“Follow my instructions. Close your eyes. Sit still. Don’t talk. Take a deep breath. Exhale slowly. Drop your shoulders, and just breathe. How do you feel?”
“Um… better… ?”
Okay, so meditation. Right. Got it. It helps people relax. That doesn’t seem so difficult. You just sit down and breathe for a few minutes, right? Or what do you do, exactly… and why are people saying it’s so important?
First, let’s get one thing clear. If you don’t think you’re meditating because you are not sitting on a yoga mat with your legs crossed chanting Sanskrit, I’ve got a surprise for you: You’re already doing it.
Do you ever sit down, take a deep breath, and calm your thoughts? Ever listen to really good music while you’re mowing the lawn, cooking dinner, or cleaning the house? Ever brainstorm with a group, paint a picture, play a musical instrument, or write a poem?
Then you’ve been in a form of meditation, my friend.
The key to meditation is focus. Meditation comes naturally when we shift our focus to being present–when we release our minds from our thoughts and reconnect with our inner being, the source of our natural spiritual energy. Meditation relaxes us and puts us in a natural state of flow, which is the key to unlocking the doors to our creativity.
Sure, there are formal meditation practices, but I’ve found others. In fact, I can clearly identify three types of meditation that I practice on a daily basis to some degree: Still, Moving, and Creative. Depending on the setting or circumstance, all of these forms of meditation can be done alone or with others. Here’s how I would describe each:
1) Still Meditation
Definition: A traditional form of meditation using deep breathing; sitting still in a comfortable position with eyes closed; and clearing the mind of thought and/or focusing on a key thought, phrase, or word (mantra) to focus the energy.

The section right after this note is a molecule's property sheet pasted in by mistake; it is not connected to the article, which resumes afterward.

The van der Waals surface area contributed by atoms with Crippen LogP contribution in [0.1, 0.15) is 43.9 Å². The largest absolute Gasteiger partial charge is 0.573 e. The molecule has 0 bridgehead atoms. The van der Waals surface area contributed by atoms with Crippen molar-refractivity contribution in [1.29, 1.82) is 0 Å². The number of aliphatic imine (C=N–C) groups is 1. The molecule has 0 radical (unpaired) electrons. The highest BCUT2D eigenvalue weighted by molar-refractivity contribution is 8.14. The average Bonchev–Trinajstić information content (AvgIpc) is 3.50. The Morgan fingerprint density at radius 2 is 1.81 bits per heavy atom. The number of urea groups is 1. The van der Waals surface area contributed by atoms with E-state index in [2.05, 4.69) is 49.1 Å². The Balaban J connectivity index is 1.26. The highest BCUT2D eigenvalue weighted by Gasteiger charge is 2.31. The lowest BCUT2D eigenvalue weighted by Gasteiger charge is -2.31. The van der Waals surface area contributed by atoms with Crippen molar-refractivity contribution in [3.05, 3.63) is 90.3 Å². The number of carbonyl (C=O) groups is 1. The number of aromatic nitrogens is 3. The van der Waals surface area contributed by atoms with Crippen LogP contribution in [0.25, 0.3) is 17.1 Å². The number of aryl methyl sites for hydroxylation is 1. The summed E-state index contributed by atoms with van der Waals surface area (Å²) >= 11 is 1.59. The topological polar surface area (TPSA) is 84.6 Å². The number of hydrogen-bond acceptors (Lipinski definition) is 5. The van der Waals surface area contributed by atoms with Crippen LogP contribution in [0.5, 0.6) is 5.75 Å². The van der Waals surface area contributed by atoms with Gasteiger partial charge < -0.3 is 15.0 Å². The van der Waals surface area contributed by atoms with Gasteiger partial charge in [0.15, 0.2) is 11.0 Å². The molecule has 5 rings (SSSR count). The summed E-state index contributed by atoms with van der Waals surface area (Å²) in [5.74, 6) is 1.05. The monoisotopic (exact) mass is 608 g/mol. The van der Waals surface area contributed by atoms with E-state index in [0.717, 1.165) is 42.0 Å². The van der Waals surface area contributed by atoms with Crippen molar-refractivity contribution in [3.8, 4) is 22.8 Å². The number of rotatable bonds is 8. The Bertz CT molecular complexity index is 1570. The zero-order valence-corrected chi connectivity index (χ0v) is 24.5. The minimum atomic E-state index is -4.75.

Benefits:Reduces stress, relaxes the mind and body, supports feelings of relief, calms “inner chatter,” and expands awareness.
Drawbacks: Requires time; a large amount of patience (even for 15 minutes!); and a quiet space without distraction — usually not even music.
Best option: Early mornings; before bedtime; during weekends, vacation, down time; or in times of great indecision or challenges.
2) Moving Meditation
Definition: The practice of getting centered by allowing thoughts to flow freely while moving the body — perhaps walking, running, exercising, doing housework, etc.
Benefits: Reduces stress, gives a physical/mental/spiritual outlet for energy to be released from the body, supports improved mood, stimulates creative thinking and problem solving.
Drawbacks: Requires time, outdoor locations or larger spaces (if indoors), and may require equipment or supplies.
Best option: In the morning immediately after rising, during the day (maybe during lunch), after work, weekends, or on days when ideas need to process. Also works best to help start out the day fresh or release stress at the end of the day to assist with relaxing at night.
3) Creative Meditation
Definition: Getting into the “create zone” by immersing yourself into creative flow–allowing new creative ideas to come to you by using techniques like brainstorming, freewriting, and possibility thinking.
Benefits: Generates new ideas, allows for creative expression, taps creative intuition, and welcomes coincidence and creative collaboration.
Drawbacks: Can be time-consuming, may hit creative roadblocks and stalemates, and may sometimes require input from others to be most effective. Doesn’t work well if you’re not in the creative mood. If using creative meditation with a group, you may need to all be in sync (commonly referred to as synergy) to be most effective. This may require larger blocks of time or minimal disruptions to stay in the creative flow.
Best option: Best used when creating new ideas, solving a creative challenge, inventing a new product or service, or strengthening collaboration with others.
Meditation? Sure! Whatever kind of practice works for you. The act of relaxing while focusing your thoughts, letting go of distractions, and allowing yourself to move into your creative flow will always benefit you — regardless of what you call it.
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